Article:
Chapter V: The Baptismal Covenant can be kept unbroken—Aim and Responsibility of Parents

(pp.53-59)

“Our Church does not teach with Rome that “sin (original) is destroyed in baptism, so that it no longer exists.” Hollazius says: “The guilt and dominion of sin is taken away by baptism, but not the root or tinder of sin.” Luther also writes that “Baptism takes away the guilt of sin, although the material, called concupiscence, remains.””[3]

Chapter XVIII: Conversion, It’s Nature and Necessity

(pp.151-157)

“The original and simple meaning of the word convert is to turn—to turn about. This is also the meaning of the Latin word from which the English comes. The Greek word, which in the New Testament is translated “convert” or “conversion,” also refers to the act of turning.”[4]

“Applying this word now to a moral or religious use,it means a turning  from sin to righteousness, from Satan to God. The transgressor who had been walking in the way of disobedience and enmity against God, and towards eternal death, is turned about into the way of righteousness, towards eternal life. This is a change of direction, but it is also something more. It is a change of state—from a state of sin to a state of Grace. It is still more. It is a change of nature—from a sinner unto a saint. It is finally a change of relation—from an outcast and stranger unto a child and heir. Thus there is an outward and an inward turning, a complete change.”[5]

“If we now inquire more particularly into the nature, or process of this change which is called “conversion,” we find in it two constituent elements. The one is penitence or contrition, the other is faith. Taken together, they make up conversion. In passing, we may briefly notice that sometimes the Scriptures use the word “repentance” as embracing both penitence and faith, thus making it synonymous with conversion.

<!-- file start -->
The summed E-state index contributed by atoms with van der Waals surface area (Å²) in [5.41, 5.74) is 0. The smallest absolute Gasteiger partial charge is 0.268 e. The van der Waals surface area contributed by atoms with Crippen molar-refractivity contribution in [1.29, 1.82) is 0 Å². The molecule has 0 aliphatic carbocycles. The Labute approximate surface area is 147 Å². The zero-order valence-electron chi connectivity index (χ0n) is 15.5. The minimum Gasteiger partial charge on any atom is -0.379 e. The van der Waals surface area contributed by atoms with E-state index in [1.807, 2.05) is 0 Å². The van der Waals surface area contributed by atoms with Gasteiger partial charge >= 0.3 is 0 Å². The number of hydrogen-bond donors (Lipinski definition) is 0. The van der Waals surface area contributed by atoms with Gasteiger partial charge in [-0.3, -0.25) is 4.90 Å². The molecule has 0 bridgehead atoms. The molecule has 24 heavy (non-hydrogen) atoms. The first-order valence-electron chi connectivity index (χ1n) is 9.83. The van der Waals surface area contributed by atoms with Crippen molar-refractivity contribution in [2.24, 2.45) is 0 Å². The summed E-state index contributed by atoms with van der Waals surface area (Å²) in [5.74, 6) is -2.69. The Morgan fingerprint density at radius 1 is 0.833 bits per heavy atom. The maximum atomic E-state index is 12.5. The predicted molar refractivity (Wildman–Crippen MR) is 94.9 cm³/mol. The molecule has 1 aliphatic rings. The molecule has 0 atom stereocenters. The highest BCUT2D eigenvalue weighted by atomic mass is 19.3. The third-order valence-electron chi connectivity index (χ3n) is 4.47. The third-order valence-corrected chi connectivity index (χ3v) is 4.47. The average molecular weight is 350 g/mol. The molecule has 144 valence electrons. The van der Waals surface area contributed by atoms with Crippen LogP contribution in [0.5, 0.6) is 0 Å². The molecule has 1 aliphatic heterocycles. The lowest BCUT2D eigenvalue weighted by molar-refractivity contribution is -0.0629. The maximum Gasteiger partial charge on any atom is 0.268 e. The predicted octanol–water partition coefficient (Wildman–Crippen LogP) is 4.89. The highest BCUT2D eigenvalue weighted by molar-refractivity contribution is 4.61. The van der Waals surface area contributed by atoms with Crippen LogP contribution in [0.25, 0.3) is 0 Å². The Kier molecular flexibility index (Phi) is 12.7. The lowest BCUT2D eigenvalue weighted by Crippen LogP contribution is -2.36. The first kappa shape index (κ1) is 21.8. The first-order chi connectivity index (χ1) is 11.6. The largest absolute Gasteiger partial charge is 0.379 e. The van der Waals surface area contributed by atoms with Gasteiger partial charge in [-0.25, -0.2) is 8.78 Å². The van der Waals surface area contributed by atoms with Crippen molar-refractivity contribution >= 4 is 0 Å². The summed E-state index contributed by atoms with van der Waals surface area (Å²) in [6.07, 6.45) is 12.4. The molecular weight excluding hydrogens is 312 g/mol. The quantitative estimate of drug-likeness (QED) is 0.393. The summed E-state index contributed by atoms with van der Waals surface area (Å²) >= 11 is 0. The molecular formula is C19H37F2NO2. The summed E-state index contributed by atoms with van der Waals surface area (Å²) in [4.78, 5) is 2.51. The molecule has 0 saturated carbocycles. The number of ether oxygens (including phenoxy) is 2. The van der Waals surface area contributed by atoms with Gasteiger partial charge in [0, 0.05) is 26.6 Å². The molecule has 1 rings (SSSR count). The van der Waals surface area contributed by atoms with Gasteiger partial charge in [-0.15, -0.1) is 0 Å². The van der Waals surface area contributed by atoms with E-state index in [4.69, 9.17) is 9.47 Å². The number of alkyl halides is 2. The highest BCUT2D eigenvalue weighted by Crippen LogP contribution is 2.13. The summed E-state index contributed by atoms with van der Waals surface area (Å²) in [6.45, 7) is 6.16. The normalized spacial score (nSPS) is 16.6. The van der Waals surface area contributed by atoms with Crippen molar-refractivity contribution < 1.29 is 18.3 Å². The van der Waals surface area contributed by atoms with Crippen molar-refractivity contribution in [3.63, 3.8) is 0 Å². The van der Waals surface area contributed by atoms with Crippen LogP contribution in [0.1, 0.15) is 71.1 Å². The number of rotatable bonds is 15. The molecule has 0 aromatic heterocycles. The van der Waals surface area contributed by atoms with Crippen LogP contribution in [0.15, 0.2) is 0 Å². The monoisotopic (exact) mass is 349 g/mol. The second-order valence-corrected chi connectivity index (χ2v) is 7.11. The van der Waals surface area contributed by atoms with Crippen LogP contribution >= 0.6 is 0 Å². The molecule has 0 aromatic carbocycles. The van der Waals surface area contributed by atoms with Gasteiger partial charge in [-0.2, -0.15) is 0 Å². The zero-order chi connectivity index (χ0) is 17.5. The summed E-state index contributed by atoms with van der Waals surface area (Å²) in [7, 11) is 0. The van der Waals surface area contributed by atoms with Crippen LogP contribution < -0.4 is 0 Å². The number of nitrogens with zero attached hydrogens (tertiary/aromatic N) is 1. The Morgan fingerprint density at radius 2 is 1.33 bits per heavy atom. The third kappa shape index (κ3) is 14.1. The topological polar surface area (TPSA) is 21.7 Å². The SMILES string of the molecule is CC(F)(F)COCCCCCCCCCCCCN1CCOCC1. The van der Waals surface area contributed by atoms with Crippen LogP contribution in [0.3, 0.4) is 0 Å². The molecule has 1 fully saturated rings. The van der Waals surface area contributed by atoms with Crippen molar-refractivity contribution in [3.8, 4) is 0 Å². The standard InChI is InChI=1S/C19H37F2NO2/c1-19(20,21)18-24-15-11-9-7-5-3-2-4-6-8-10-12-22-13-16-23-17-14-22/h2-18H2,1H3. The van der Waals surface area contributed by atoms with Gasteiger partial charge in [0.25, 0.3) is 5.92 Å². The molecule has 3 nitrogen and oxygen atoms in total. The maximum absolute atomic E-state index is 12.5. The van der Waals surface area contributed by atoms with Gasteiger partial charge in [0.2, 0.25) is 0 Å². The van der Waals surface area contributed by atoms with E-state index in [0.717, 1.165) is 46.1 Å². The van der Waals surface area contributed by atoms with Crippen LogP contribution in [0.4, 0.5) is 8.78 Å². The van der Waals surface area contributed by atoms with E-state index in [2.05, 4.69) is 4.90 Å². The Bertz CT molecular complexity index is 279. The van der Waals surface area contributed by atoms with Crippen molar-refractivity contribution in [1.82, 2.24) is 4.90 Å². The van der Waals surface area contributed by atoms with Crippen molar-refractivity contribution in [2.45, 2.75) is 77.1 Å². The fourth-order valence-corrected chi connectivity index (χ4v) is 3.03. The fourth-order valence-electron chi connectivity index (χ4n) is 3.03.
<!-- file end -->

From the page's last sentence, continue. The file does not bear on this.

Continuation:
Penitence or contrition, as the first part of conversion, is sorrow for sin. It is a realizing sense of the nature and guilt of sin; of its heinousness and damnable character. True penitence is indeed a painful experience. A penitent heart is, therefore, called “a broken and a contrite heart.” It takes from the sinner his self-satisfaction and false peace. It makes him restless, dissatisfied and troubled. Instead of loving and delighting in sin, it makes him hate sin and turn from it with aversion. It brings the sinner low in the dust. He cries out, “I am vile;” “I loathe myself;” “God be merciful to me a sinner” …

 

But penitence must not stop with hating and bemoaning sin, and longing for deliverance. The penitent sinner must resolutely turn from sin towards Jesus Christ the Saviour. He must believe that he took upon Himself the punishment due to his sins, and by His death atoned for them; that he satisfied a violated law, and an offended Law-giver; that thus he has become his Substitute and Redeemer, and has taken away all his sins. This the penitent must believe. Thus must he cast himself upon Christ, and trust in Him with a childlike confidence, knowing that there is now, therefore, no condemnation. Having this faith, he is justified, and “being justified by faith, he has peace with God.””[6]

Chapter XIX: Conversion – Varied Phenomena or Experience

(pp.158-166)